Biodiversity is far more complex than most people understand.  The interdependencies that comprise our planet's ecology are inadequately understood.

Humans are just one of the 4.5m species on the planet.  We are the species making up the most serious global plague the planet has ever seen.

Fortunately, some very able writers have been given the opportunity by forward-thinking magazines to communicate the essence of the debate about biodiversity.  Foremost among these, in terms of reader impact, is the US magazine National Geographic.  National Geographic transformed itself over the 1970s and early 1980s from a monthly collection of unconnected stories of amazing facts, engineering feats and strange peoples into a highly professional, campaigning journal of environmental awareness.  The most obvious manifestation is their current series on environmental "hot-spots" but there is a strong and consistent evolutionary and ecological thread running through all their articles today.  Sadly Australian Geographic hss not far advanced beyond where NG was twenty years ago.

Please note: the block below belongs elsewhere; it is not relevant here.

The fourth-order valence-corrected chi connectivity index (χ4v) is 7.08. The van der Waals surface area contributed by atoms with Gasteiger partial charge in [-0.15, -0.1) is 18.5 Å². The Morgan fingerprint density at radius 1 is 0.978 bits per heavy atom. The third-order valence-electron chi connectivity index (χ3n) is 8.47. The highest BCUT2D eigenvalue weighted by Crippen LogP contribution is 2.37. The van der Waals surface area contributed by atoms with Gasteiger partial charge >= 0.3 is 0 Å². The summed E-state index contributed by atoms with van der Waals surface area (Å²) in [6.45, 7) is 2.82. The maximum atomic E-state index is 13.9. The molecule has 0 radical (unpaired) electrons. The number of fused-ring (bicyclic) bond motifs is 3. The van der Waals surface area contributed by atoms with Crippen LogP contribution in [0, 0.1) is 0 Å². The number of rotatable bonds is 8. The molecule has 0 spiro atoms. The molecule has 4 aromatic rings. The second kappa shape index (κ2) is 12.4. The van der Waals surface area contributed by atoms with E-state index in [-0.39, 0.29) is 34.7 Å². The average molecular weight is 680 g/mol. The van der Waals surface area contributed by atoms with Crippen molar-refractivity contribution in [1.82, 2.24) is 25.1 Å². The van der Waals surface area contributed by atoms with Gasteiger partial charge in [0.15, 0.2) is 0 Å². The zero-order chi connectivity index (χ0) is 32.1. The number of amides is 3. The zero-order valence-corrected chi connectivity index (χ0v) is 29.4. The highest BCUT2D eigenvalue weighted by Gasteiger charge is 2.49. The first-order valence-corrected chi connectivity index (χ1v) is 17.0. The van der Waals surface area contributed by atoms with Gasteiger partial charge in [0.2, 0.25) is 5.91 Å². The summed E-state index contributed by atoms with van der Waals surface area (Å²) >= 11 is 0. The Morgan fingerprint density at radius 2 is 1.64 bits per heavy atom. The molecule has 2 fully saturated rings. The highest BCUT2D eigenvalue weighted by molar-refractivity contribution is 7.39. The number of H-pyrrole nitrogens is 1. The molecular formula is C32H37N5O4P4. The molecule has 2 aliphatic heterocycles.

Scientific American presented a feature on biodiversity in its November 2001 issue (this was the article that popularized the criticism of "vertebrate Chauvanism") and followed this up with an article in its January 2002 edition which addressed Bjorn Lomborg's misrepresentations of the state of planetary biodiversity.

The Scientific American article is the best accessible and up-to-date account of biodiversity I have come across.

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